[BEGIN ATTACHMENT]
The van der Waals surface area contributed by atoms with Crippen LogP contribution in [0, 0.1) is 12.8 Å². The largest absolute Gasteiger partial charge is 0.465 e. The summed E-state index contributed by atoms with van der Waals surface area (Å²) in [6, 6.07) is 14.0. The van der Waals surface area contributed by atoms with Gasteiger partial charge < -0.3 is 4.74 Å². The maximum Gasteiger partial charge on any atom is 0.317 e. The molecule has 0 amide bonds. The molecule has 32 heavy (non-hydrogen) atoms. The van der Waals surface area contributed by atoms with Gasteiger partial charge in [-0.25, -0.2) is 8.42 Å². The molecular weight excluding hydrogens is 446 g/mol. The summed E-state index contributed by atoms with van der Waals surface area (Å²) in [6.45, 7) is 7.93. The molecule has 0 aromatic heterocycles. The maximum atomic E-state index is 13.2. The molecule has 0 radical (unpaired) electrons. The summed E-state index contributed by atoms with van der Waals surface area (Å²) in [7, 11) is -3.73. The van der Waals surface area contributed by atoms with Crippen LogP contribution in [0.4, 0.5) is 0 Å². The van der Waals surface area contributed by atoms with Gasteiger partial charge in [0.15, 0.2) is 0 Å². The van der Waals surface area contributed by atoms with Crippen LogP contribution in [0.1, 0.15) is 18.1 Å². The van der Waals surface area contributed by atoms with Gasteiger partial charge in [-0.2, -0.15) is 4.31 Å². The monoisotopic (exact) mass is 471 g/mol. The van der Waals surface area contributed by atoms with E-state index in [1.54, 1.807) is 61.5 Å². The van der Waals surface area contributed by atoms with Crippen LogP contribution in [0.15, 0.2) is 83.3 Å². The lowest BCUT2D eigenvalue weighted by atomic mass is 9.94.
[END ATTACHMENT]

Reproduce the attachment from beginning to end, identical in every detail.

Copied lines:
The van der Waals surface area contributed by atoms with Crippen LogP contribution in [0, 0.1) is 12.8 Å². The largest absolute Gasteiger partial charge is 0.465 e. The summed E-state index contributed by atoms with van der Waals surface area (Å²) in [6, 6.07) is 14.0. The van der Waals surface area contributed by atoms with Gasteiger partial charge < -0.3 is 4.74 Å². The maximum Gasteiger partial charge on any atom is 0.317 e. The molecule has 0 amide bonds. The molecule has 32 heavy (non-hydrogen) atoms. The van der Waals surface area contributed by atoms with Gasteiger partial charge in [-0.25, -0.2) is 8.42 Å². The molecular weight excluding hydrogens is 446 g/mol. The summed E-state index contributed by atoms with van der Waals surface area (Å²) in [6.45, 7) is 7.93. The molecule has 0 aromatic heterocycles. The maximum atomic E-state index is 13.2. The molecule has 0 radical (unpaired) electrons. The summed E-state index contributed by atoms with van der Waals surface area (Å²) in [7, 11) is -3.73. The van der Waals surface area contributed by atoms with Crippen LogP contribution in [0.4, 0.5) is 0 Å². The van der Waals surface area contributed by atoms with Gasteiger partial charge in [0.15, 0.2) is 0 Å². The van der Waals surface area contributed by atoms with Crippen LogP contribution in [0.1, 0.15) is 18.1 Å². The van der Waals surface area contributed by atoms with Gasteiger partial charge in [-0.2, -0.15) is 4.31 Å². The monoisotopic (exact) mass is 471 g/mol. The van der Waals surface area contributed by atoms with E-state index in [1.54, 1.807) is 61.5 Å². The van der Waals surface area contributed by atoms with Crippen LogP contribution in [0.15, 0.2) is 83.3 Å². The lowest BCUT2D eigenvalue weighted by atomic mass is 9.94.